'Things should get better soon:' Pediatrician says Adderall shortage should be coming to an end
BATON ROUGE - As students across the state return to the classroom, a supply chain issue at the drug store could affect many children, their parents, and their teachers. Now doctors in Baton Rouge say they're helping families find alternatives.
In October 2022, the Food and Drug Administration acknowledged a shortage of the drug Adderall, a common treatment for attention-deficit disorder and attention-deficit hyperactivity disorder. The shortage was likely caused by a supply chain disruption, and since then pharmacies have dealt with empty shelves.
Doctor Dawn Vick is a pediatrician at The Baton Rouge Clinic, and this time of year she's meeting with patients heading back to school.
"Parents are definitely voicing concerns and looking for other options available when they can't find their ADD or ADHD medicine," Vick said.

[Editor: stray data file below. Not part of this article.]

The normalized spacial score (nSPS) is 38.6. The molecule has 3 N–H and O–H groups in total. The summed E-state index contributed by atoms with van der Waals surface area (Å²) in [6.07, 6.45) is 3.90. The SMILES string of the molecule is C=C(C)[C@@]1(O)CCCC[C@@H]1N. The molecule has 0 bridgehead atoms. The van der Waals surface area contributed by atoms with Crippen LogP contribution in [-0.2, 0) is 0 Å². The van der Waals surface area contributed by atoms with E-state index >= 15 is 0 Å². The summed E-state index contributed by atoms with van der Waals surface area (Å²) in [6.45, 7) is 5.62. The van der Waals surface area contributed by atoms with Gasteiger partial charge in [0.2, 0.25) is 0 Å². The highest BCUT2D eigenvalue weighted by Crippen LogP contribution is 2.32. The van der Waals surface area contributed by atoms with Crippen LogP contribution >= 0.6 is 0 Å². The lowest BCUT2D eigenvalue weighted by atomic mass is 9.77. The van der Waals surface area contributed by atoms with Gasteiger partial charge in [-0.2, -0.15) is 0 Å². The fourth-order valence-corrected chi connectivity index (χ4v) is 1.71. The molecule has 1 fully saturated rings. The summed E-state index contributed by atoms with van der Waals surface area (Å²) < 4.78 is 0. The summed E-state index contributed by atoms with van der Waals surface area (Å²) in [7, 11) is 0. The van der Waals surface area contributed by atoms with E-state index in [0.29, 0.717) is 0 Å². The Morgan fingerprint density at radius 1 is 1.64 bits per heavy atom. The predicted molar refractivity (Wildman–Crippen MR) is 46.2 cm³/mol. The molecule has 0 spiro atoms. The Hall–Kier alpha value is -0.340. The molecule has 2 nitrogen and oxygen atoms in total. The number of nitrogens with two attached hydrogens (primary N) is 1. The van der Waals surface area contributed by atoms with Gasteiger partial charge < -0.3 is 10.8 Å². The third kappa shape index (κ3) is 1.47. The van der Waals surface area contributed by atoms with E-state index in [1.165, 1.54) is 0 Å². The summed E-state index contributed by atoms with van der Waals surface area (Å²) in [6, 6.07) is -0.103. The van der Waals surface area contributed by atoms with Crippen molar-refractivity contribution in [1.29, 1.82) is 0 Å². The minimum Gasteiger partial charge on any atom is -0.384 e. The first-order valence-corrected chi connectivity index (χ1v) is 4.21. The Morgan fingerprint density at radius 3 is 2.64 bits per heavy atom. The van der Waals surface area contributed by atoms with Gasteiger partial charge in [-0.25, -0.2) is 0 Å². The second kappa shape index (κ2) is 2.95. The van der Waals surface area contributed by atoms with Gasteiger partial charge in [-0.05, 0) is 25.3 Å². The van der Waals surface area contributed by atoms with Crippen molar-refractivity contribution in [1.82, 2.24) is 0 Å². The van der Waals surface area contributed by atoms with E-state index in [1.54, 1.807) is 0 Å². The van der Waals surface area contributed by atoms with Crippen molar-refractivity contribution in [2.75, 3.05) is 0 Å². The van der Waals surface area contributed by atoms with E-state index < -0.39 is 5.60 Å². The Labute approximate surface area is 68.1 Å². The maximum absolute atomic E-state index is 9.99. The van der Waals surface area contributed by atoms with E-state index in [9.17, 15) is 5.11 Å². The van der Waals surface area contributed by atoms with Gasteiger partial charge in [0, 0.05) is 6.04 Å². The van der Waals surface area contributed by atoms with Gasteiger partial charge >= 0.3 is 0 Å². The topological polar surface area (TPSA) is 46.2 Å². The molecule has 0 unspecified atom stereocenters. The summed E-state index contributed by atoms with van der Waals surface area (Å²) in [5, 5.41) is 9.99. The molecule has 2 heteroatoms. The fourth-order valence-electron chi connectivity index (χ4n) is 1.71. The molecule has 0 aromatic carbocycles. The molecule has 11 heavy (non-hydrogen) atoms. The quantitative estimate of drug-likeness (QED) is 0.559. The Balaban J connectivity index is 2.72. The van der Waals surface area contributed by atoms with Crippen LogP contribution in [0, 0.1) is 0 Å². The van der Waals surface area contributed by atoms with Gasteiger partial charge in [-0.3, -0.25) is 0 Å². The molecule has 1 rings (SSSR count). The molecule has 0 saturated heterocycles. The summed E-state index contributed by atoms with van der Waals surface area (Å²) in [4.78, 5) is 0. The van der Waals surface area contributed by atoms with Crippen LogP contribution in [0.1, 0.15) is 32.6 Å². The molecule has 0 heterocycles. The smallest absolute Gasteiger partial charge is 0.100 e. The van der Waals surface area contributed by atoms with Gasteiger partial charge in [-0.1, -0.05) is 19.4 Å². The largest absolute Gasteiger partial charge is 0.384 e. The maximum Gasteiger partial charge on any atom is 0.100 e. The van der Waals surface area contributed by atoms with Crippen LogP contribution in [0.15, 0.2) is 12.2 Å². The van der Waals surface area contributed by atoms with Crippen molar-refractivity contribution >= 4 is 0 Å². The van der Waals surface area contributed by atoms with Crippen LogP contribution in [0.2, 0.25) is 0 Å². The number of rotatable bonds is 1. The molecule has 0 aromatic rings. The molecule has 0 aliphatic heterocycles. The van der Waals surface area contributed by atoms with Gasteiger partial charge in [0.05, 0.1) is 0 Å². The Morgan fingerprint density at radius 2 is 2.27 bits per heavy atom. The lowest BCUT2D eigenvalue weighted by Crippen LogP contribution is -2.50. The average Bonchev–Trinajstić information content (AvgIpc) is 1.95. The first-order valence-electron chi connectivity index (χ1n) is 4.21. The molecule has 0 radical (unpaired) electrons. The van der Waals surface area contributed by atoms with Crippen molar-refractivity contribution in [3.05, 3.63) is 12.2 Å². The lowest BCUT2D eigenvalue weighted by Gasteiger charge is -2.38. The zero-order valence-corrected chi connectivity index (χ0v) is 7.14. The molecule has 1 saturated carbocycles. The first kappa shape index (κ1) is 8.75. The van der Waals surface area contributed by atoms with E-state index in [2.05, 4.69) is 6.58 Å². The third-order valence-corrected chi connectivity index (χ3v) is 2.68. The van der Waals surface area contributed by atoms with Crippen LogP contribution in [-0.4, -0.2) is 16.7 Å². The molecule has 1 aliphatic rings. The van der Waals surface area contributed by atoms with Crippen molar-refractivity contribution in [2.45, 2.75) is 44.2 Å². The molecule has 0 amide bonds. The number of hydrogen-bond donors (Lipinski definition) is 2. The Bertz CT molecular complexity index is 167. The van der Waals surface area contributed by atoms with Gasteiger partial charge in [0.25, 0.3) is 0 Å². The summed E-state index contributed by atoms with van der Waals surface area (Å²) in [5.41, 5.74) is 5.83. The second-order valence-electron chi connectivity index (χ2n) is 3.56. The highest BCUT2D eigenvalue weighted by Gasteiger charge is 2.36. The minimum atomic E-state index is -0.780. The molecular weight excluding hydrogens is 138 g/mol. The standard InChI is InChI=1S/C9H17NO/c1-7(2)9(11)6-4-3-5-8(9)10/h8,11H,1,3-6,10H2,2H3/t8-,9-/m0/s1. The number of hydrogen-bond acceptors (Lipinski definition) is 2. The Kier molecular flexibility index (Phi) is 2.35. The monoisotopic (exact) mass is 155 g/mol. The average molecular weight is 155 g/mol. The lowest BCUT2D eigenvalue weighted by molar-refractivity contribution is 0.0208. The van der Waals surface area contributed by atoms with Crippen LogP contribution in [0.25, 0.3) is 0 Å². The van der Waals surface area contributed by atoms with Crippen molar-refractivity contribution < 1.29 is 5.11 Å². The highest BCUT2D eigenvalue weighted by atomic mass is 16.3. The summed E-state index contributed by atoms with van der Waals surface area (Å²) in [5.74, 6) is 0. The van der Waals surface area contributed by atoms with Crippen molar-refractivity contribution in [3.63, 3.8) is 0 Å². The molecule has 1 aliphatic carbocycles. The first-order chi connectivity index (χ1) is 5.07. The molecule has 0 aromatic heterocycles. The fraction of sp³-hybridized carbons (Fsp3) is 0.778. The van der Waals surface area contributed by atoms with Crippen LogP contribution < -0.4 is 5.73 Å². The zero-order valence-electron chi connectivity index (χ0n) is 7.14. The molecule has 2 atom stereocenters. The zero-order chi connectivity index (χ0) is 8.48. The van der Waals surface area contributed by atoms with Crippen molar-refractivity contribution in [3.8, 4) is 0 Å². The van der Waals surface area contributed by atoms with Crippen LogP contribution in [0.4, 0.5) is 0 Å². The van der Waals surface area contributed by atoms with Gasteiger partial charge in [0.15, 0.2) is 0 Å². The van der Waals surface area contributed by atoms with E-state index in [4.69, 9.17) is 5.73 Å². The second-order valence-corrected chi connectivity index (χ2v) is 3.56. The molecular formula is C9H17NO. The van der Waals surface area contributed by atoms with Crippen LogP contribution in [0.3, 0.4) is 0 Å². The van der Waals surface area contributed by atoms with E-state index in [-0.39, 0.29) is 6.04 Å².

For prescribed patients who can no longer get their hands on the medicine, Vicks says there could be detrimental effects in the classroom.
"If they truly need it, they're going to have a hard time focusing and being attentive at school," Vick said. "So obviously parents are eager to find something."
After a year long battle, Vick says there's a light at the end of the tunnel, and the strain on the supply could soon ease.
"Hopefully it's waning, and from my understanding, it is waning. Things should get better soon," she said.
On August first, the FDA urged drug-makers to boost their production and asked health care providers to more closely monitor how they are prescribing the drug, two steps that could help with the supply and demand problem.
However, since the government can't mandate a production increase, it's up to companies to act on the suggestion.
For now Vick is recommending parents consider alternative options.
"There's natural options available that some parents ask for," Vick said. "We can tell them some things that they can try to do, like behavior modifications. Obviously we do a lot more than just medication to handle ADD or ADHD patients."
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